Much has been made about the odd connection between the Oregon football program and the state of Texas. Four running backs from the Lone Star State have signed with the Ducks since 2008.
Even more has been made about the NCAA investigation that Oregon is facing due to its dealings with outside influences in the state. The Ducks have acknowledged the recruiting tactics in question, but the often overlooked angle in the Oregon-Texas connection is Ducks' running backs coach Gary Campbell.
Campbell is a native of Ennis, Texas, which sits along Interstate 45 between fertile recruiting grounds Dallas and Houston.
He became an assistant coach for the Ducks in 1983, when the Ducks were among the nation's worst teams. "Coach Cam," knows all about Texas high school football and how hard it can be when representing a far-away school like Oregon.
As the Ducks have been gradually building their program over the past two decades, Campbell has been able to gain some traction in his home state. The success Campbell has had in leading the Oregon backs speaks for itself.
Since 1994 Campbell has helped develop and guide each of the Ducks' starting running backs to some level of professional football. In that time, seven Oregon running backs have been selected in the NFL draft.
Now in his 30th season at Oregon, Campbell can also point to Ducks recent surge as a juggernaut in the run game. The Ducks have led the Pac-10/12 in rushing every season since 2007.
The Ducks have signed highly touted Texas running backs Lache Seastrunk (Temple), Tra Carson (Texarkana) and Dontae Williams (Houston), only to see them transfer after one year with the Ducks. The one Texas running back that stuck around turned in the greatest career in Oregon football history.
None of it would have happened if not for "Coach Cam."
Campbell had seen something special in LaMichael James and convinced him to leave Texas and head to the Northwest.
There were some expectations for James when he signed with the Ducks, but nothing that suggestted that he would have a legendary career. If not for Campbell, James' Oregon career would have been over before it started.
James was homesick and had his bags packed, ready to leave Oregon and head home to Texas to enroll at TCU. Due to his relationship with Campbell, James was talked off the ledge and decided to stick around. From that moment on, Campbell became a father figure to James, something he had never had before.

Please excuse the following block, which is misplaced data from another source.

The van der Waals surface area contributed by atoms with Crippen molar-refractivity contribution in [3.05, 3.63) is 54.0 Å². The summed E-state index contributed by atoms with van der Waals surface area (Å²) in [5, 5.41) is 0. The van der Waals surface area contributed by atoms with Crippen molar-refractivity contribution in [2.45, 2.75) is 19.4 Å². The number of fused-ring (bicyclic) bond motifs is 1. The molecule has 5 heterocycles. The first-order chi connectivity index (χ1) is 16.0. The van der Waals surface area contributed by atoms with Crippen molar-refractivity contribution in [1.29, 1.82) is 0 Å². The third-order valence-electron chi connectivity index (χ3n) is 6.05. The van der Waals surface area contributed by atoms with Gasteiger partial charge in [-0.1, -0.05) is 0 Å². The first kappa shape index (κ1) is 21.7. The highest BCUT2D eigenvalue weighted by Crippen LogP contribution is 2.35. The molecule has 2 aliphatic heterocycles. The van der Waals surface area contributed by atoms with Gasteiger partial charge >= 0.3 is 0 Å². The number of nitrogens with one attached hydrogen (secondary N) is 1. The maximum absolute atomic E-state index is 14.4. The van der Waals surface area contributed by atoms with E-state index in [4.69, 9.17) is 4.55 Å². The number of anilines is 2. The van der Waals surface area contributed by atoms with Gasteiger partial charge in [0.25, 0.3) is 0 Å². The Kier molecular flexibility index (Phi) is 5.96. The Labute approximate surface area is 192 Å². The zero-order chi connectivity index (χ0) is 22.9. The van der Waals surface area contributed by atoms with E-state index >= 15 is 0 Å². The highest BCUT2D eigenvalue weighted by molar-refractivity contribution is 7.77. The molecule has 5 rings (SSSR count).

When current Oregon running back commit Dontre Wilson (DeSoto, Texas/DeSoto) spurned the likes of Texas, Ohio State, Oklahoma, Oklahoma State, Texas A&M, Baylor, LSU and many more, it was due in large part to his relationship with Campbell.
"Coach 'Cam' is like one of my best friends. I talk to him all the time. Not just about football either. He wants to know how everything in my life is," said Wilson, the No. 51 player in the ESPN 150. "He has a way about him that makes you want to do everything you can to make him proud."
In addition to their relationship, Wilson, the No. 7 player in the state of Texas, looked to someone he is often compared to for advice. Instead of football, James and Wilson talked about one thing, Gary Campbell.
"I reached out to LaMichael [James] on twitter because I wanted to know how he dealt with going from Texas to Oregon," Wilson said. "What he told me was that I just have to stick to it and stay focused on school and football. He said it's different than where we're from, but Coach Campbell will be there for me if I ever need anything."
With the recent track record of Texas running backs leaving the program, Campbell will do everything he can to make sure Wilson is comfortable in Eugene and ready to take on the expectations that are already being placed upon him as the 'next LaMichael James.'
Like Wilson, four-star running back Thomas Tyner (Aloha, Ore./Aloha) also credits Campbell for helping the Ducks land two of the country's top running backs in the class of 2013.
"Coach 'Cam' is a great person. He's a man of strong faith and he makes you want to be a great person on and off the field," said Tyner, the No. 104 player in the ESPN 150. "My relationship with him is one of main reasons I shut down my recruitment so early. I knew I wanted to play for him."